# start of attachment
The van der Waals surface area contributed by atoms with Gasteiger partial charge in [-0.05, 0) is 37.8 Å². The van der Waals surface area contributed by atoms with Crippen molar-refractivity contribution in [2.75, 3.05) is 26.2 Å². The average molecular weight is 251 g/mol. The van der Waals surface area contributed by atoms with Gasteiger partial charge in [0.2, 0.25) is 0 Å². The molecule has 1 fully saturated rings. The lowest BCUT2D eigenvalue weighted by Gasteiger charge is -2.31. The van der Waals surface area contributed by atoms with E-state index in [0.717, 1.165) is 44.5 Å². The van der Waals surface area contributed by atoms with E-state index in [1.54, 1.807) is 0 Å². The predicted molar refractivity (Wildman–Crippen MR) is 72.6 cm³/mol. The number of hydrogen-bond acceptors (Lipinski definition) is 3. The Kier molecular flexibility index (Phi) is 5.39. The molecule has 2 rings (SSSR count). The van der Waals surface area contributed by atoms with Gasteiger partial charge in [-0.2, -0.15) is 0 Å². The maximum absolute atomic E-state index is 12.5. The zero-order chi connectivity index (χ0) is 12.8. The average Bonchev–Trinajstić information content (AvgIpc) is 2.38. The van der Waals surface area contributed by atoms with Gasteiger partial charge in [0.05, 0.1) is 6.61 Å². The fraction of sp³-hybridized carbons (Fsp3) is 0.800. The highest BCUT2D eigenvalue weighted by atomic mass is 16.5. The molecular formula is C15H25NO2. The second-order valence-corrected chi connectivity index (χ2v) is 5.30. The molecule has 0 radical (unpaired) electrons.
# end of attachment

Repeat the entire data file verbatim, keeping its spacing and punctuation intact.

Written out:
The van der Waals surface area contributed by atoms with Gasteiger partial charge in [-0.05, 0) is 37.8 Å². The van der Waals surface area contributed by atoms with Crippen molar-refractivity contribution in [2.75, 3.05) is 26.2 Å². The average molecular weight is 251 g/mol. The van der Waals surface area contributed by atoms with Gasteiger partial charge in [0.2, 0.25) is 0 Å². The molecule has 1 fully saturated rings. The lowest BCUT2D eigenvalue weighted by Gasteiger charge is -2.31. The van der Waals surface area contributed by atoms with E-state index in [0.717, 1.165) is 44.5 Å². The van der Waals surface area contributed by atoms with E-state index in [1.54, 1.807) is 0 Å². The predicted molar refractivity (Wildman–Crippen MR) is 72.6 cm³/mol. The number of hydrogen-bond acceptors (Lipinski definition) is 3. The Kier molecular flexibility index (Phi) is 5.39. The molecule has 2 rings (SSSR count). The van der Waals surface area contributed by atoms with Gasteiger partial charge in [-0.2, -0.15) is 0 Å². The maximum absolute atomic E-state index is 12.5. The zero-order chi connectivity index (χ0) is 12.8. The average Bonchev–Trinajstić information content (AvgIpc) is 2.38. The van der Waals surface area contributed by atoms with Gasteiger partial charge in [0.05, 0.1) is 6.61 Å². The fraction of sp³-hybridized carbons (Fsp3) is 0.800. The highest BCUT2D eigenvalue weighted by atomic mass is 16.5. The molecular formula is C15H25NO2. The second-order valence-corrected chi connectivity index (χ2v) is 5.30. The molecule has 0 radical (unpaired) electrons.